North Carolina Gov. Pat McCrory, at his election night headquarters in Charlotte, N.C., Tuesday, Nov. 6, 2012. (AP Photo/Chuck Burton)

The North Carolina legislature on Wednesday overrode a veto by Gov. Pat McCrory to enact a new law that will allow court officials to be excused from performing weddings if they oppose same-sex marriage on religious grounds.

McCrory, a Republican, had rejected the measure last week, arguing that government officials should not be permitted to opt out of their sworn duties. But the House and Senate mustered up enough votes to override McCrory’s veto, ushering the bill into law.

The law gives magistrates and other court officials the right to exempt themselves from performing marriages or issuing licenses to same-sex and opposite sex couples for a period of at least six months if doing so would conflict with their “sincerely held” religious beliefs.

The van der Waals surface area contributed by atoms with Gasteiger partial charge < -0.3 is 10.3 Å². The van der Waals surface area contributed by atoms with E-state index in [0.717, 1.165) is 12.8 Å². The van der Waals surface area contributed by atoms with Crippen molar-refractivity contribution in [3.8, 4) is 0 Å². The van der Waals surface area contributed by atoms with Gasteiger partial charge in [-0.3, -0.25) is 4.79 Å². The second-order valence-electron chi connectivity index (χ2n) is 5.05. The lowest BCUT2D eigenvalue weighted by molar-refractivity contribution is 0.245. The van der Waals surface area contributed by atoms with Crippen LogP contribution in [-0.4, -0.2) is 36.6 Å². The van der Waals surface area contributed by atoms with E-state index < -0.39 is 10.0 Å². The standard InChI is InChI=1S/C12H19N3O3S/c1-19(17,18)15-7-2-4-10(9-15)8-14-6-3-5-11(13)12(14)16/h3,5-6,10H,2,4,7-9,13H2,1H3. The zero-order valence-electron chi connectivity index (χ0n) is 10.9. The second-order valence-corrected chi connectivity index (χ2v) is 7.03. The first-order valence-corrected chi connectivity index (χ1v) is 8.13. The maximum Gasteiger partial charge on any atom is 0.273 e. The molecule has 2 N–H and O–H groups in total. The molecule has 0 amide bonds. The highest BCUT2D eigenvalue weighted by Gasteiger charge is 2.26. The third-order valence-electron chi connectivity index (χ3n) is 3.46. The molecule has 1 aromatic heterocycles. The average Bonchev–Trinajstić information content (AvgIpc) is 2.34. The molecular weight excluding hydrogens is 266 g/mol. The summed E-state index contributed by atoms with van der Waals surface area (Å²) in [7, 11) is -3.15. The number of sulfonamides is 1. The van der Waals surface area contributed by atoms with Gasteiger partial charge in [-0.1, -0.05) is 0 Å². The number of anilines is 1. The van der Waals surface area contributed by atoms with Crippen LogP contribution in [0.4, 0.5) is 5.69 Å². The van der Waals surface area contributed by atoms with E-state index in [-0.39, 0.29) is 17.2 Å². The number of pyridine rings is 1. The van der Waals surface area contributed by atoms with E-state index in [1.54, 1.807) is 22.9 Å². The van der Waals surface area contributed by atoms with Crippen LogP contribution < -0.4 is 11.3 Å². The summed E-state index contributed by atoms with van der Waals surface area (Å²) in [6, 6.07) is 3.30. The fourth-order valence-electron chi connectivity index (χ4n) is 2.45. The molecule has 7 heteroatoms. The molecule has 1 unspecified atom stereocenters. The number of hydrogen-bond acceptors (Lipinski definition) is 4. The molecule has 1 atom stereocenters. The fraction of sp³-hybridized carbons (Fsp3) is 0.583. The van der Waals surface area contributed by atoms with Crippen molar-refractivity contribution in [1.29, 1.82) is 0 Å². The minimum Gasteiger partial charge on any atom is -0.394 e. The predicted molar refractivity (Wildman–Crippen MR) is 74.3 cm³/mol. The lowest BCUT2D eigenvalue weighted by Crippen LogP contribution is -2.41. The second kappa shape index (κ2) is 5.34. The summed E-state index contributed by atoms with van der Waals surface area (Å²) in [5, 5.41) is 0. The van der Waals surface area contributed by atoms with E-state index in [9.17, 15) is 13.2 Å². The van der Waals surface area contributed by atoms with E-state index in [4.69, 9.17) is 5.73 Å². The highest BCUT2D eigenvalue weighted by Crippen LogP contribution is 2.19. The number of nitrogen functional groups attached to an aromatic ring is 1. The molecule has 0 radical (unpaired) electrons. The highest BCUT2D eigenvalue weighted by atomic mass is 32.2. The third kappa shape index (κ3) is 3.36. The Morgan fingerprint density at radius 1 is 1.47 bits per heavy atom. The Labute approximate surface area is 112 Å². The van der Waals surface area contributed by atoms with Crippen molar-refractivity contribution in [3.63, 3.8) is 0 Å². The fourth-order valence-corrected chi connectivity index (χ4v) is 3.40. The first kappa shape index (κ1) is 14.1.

“Religious freedom is a fundamental right guaranteed under our state and federal constitutions – and one that our state’s public servants shouldn’t have to leave at the door,” Senate Leader Phil Berger (R-Rockingham), sponsor of the legislation, said in a statement.

But gay rights groups swiftly condemned the measure, which they called mean-spirited and intended to target gays. “We’re a nation of laws, and today the North Carolina legislature is sending a message that discrimination against LGBT people can trump those laws,” Matt McTighe, campaign manager for Freedom for All Americans, a gay rights group, said in a statement.

Same-sex marriage became legal in North Carolina last year after a federal judge threw out the state’s ban on gay unions. The bill is one of several seeking to shield people of faith from participating in same-sex unions and other activities that conflict with their deeply held beliefs; in Michigan, on Thursday, Gov. Rick Snyder (R) signed legislation to allow faith-based adoption agencies to decline placements that violate their beliefs.

The legislative activity is intensifying as the Supreme Court is preparing to hand down what could be a historic ruling on same-sex marriage. The court is expected by the end of the month to decide whether same-sex couples have a constitutional right to marry nationwide or if legalizing the unions should be up to individual states.